[time-nuts] DMTD to MMTD
bruce.griffiths at xtra.co.nz
Fri Feb 19 02:54:52 UTC 2010
Magnus Danielson wrote:
> Bruce Griffiths wrote:
>> Magnus Danielson wrote:
>>> Bruce Griffiths wrote:
>>>> Lux, Jim (337C) wrote:
>>>>>> -----Original Message-----
>>>>>> From: time-nuts-bounces at febo.com
>>>>>> [mailto:time-nuts-bounces at febo.com] On Behalf Of Bruce Griffiths
>>>>>> Sent: Wednesday, February 17, 2010 2:10 PM
>>>>>> To: Discussion of precise time and frequency measurement
>>>>>> Subject: Re: [time-nuts] DMTD to MMTD
>>>>>> The latest version actually records time stamps from a continuously
>>>>>> running counter clocked at some at a constant frequency
>>>>>> all channels simultaneously.
>>>>>> They may use a flag bit for each for each channel to indicate to
>>>>>> channel or channels the zero crossing time stamp belongs.
>>>>> Simpler than that.. it grabs 20 bit numbers and shoves them out in
>>>>> ASCII over a com port with an indication of which channel it was for.
>>>>> The FPGA has a 20 bit free running counter at 100 MHz. When an
>>>>> input changes state, it latches the counter, and shoves it out
>>>>> along with the channel number. They use an offset frequency>100
>>>>> Hz so that you don't have to disambiguate the counter rollovers.
>>>>> (20 bits rolls over every 10+milliseconds counting at 100 MHz)
>>>>> I don't know if there's a FIFO in front of the UART (e.g. what if
>>>>> you get simultaneous zero crossings).. but I would expect there is.
>>>>> The "hard work" is in the zero crossing detector ahead of the
>>>>> FPGA. (and perhaps in the latching of the ZCD inputs into the FPGA).
>>>>> Given how long ago it was made, that FPGA isn't a huge one.
>>>> Using 8 flag bits (one per channel) together with the associated
>>>> time stamp is a little more efficient and very easy to do and it
>>>> doesn't require a FIFO to ensure that simultaneous zero crossings
>>>> aren't missed.
>>> It doesn't help at all for this application. The 8 channels is more
>>> likely to be spread out and as Jim pointed out, the next bin is
>>> sufficient for needing a unique time-stamp. The flag-solution is
>>> less efficient (8 bits rather than 3) and the FIFO need is always
>>> there, but may be implemented in various ways. For the flag system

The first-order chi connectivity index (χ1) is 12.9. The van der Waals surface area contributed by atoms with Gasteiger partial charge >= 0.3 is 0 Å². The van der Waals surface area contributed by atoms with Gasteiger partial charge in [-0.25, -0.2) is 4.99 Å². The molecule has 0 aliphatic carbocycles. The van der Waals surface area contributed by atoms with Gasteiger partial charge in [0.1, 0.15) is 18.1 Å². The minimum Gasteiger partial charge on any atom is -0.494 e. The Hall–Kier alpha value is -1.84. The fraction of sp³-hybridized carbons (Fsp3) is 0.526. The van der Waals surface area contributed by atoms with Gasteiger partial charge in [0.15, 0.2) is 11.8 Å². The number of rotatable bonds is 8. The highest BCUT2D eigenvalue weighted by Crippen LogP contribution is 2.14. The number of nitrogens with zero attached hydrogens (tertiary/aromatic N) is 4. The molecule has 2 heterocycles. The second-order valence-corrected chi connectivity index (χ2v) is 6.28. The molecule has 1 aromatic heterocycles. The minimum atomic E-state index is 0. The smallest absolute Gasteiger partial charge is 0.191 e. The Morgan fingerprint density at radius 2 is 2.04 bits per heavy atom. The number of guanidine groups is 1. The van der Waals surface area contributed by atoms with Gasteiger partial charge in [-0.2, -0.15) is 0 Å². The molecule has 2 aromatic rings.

>>> to be efficient, a high probability for the same time-bins to be
>>> used needs to exist, and a high resolution system can expect to
>>> actually see noise spread out the channels over the time-bins.
>> Depending on the system constraints it may be the difference between
>> being able to do implement it or not.
> With your clarifying comment yes... because it is until now that you
> have clarified the merit of the flag system, lowered implementation
> complexity vs. lowered signalling capacity.
>>> A DMTD systems have a low rate of events per channel, but the
>>> nominal distance of events for each channel is fairly long,
>>> worst-case burst is when all channels time-stamps. For a 100 Hz
>>> beating and 100 MHz clock, the nominal rate of rise/fall events is
>>> 200 Hz or 5 ms. Letting the locked value stay put for at least 4 ms.
>>> If all channels could be emptied within these 4 ms (just another way
>>> of saying that it has enough transport capacity) then a fairly
>>> simple schedule system can loop through the channels to find a new
>>> sample to transmit.
>>> I think the re-occurring flag system should be put to rest, it
>>> doesn't contribute and is a red herring, at least for this application.
>> Nonsense, it requires simpler logic and for a device with limited
>> internal connection/routing capability and a large number of channels
>> the data path interconnections may be simpler and easier to route. It
>> may also run with a higher clock frequency.
>> It should even be possible to impement in a relatively small CPLD
>> albeit with an external FIFO or equivalent (eg a PPI port on a
>> Blackfin DSP).
>> Each additional channels requires one input pin, one output pin, a 2
>> bit synchroniser and a 1 bit wider data path and little else.
> But it produces more data, which was what I was commenting on. Indeed
> it is very simple to implement, but it's a complexity which is still
> on the low-end.
> So, finally you made the point of the merit of the approach in such a
> way that it became clear to me why you have maintained that standpoint.
One can always reduce the data sent to the PC by removing redundant
information, or increase it by Ascii coding of channels and slope
In general in the absence of significant constraints either method will
work, they just have different tradeoffs.
Its tempting to see if one can just synchronously clock the synchronised
ZCD output signals directly into a processor and derive the timestamps
entirely in software.
The only question being what is the maximum clock frequency at which
this can be done without missing any ZCD transitions.
A Blackfin DSP for example should be able to do this with a maximum ZCD
sampling clock frequency of at least 50MHz.
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